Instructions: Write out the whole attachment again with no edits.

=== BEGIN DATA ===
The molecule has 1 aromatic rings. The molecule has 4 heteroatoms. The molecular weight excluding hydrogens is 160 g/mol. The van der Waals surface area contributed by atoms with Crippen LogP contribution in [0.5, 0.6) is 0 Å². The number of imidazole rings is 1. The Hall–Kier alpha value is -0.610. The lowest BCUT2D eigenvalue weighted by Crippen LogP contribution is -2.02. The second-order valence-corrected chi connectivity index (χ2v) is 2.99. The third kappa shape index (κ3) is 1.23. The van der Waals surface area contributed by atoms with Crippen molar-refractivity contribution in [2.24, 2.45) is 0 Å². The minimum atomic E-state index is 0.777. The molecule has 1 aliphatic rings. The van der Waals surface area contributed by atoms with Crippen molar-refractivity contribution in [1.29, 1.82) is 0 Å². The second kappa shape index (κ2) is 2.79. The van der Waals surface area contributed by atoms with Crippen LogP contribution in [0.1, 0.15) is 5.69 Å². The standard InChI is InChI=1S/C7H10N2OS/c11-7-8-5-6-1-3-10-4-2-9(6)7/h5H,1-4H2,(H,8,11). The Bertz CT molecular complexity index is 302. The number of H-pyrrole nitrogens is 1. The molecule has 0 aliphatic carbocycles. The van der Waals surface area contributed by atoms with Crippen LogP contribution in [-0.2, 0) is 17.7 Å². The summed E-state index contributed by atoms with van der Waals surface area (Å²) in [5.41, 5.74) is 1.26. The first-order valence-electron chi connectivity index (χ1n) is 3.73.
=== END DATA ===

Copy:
The molecule has 1 aromatic rings. The molecule has 4 heteroatoms. The molecular weight excluding hydrogens is 160 g/mol. The van der Waals surface area contributed by atoms with Crippen LogP contribution in [0.5, 0.6) is 0 Å². The number of imidazole rings is 1. The Hall–Kier alpha value is -0.610. The lowest BCUT2D eigenvalue weighted by Crippen LogP contribution is -2.02. The second-order valence-corrected chi connectivity index (χ2v) is 2.99. The third kappa shape index (κ3) is 1.23. The van der Waals surface area contributed by atoms with Crippen molar-refractivity contribution in [2.24, 2.45) is 0 Å². The minimum atomic E-state index is 0.777. The molecule has 1 aliphatic rings. The van der Waals surface area contributed by atoms with Crippen molar-refractivity contribution in [1.29, 1.82) is 0 Å². The second kappa shape index (κ2) is 2.79. The van der Waals surface area contributed by atoms with Crippen LogP contribution in [0.1, 0.15) is 5.69 Å². The standard InChI is InChI=1S/C7H10N2OS/c11-7-8-5-6-1-3-10-4-2-9(6)7/h5H,1-4H2,(H,8,11). The Bertz CT molecular complexity index is 302. The number of H-pyrrole nitrogens is 1. The molecule has 0 aliphatic carbocycles. The van der Waals surface area contributed by atoms with Crippen LogP contribution in [-0.2, 0) is 17.7 Å². The summed E-state index contributed by atoms with van der Waals surface area (Å²) in [5.41, 5.74) is 1.26. The first-order valence-electron chi connectivity index (χ1n) is 3.73.